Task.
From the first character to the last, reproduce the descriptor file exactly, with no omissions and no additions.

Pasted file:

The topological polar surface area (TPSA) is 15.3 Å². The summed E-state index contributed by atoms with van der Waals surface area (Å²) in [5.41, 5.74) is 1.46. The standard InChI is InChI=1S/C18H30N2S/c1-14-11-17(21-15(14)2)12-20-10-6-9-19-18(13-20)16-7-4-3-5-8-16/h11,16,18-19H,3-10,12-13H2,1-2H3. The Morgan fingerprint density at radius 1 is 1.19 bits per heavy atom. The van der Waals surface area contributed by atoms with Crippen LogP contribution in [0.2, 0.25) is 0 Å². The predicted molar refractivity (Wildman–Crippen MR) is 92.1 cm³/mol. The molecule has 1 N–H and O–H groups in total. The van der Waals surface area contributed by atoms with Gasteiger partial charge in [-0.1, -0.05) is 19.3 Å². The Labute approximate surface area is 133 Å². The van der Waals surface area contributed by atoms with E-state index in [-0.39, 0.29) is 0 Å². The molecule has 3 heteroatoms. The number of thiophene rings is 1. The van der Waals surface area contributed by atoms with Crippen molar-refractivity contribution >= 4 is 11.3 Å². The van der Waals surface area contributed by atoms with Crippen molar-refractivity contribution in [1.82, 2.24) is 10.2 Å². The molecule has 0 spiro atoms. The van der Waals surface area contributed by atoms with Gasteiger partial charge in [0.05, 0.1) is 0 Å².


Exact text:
The topological polar surface area (TPSA) is 15.3 Å². The summed E-state index contributed by atoms with van der Waals surface area (Å²) in [5.41, 5.74) is 1.46. The standard InChI is InChI=1S/C18H30N2S/c1-14-11-17(21-15(14)2)12-20-10-6-9-19-18(13-20)16-7-4-3-5-8-16/h11,16,18-19H,3-10,12-13H2,1-2H3. The Morgan fingerprint density at radius 1 is 1.19 bits per heavy atom. The van der Waals surface area contributed by atoms with Crippen LogP contribution in [0.2, 0.25) is 0 Å². The predicted molar refractivity (Wildman–Crippen MR) is 92.1 cm³/mol. The molecule has 1 N–H and O–H groups in total. The van der Waals surface area contributed by atoms with Gasteiger partial charge in [-0.1, -0.05) is 19.3 Å². The Labute approximate surface area is 133 Å². The van der Waals surface area contributed by atoms with E-state index in [-0.39, 0.29) is 0 Å². The molecule has 3 heteroatoms. The number of thiophene rings is 1. The van der Waals surface area contributed by atoms with Crippen molar-refractivity contribution >= 4 is 11.3 Å². The van der Waals surface area contributed by atoms with Crippen molar-refractivity contribution in [1.82, 2.24) is 10.2 Å². The molecule has 0 spiro atoms. The van der Waals surface area contributed by atoms with Gasteiger partial charge in [0.05, 0.1) is 0 Å².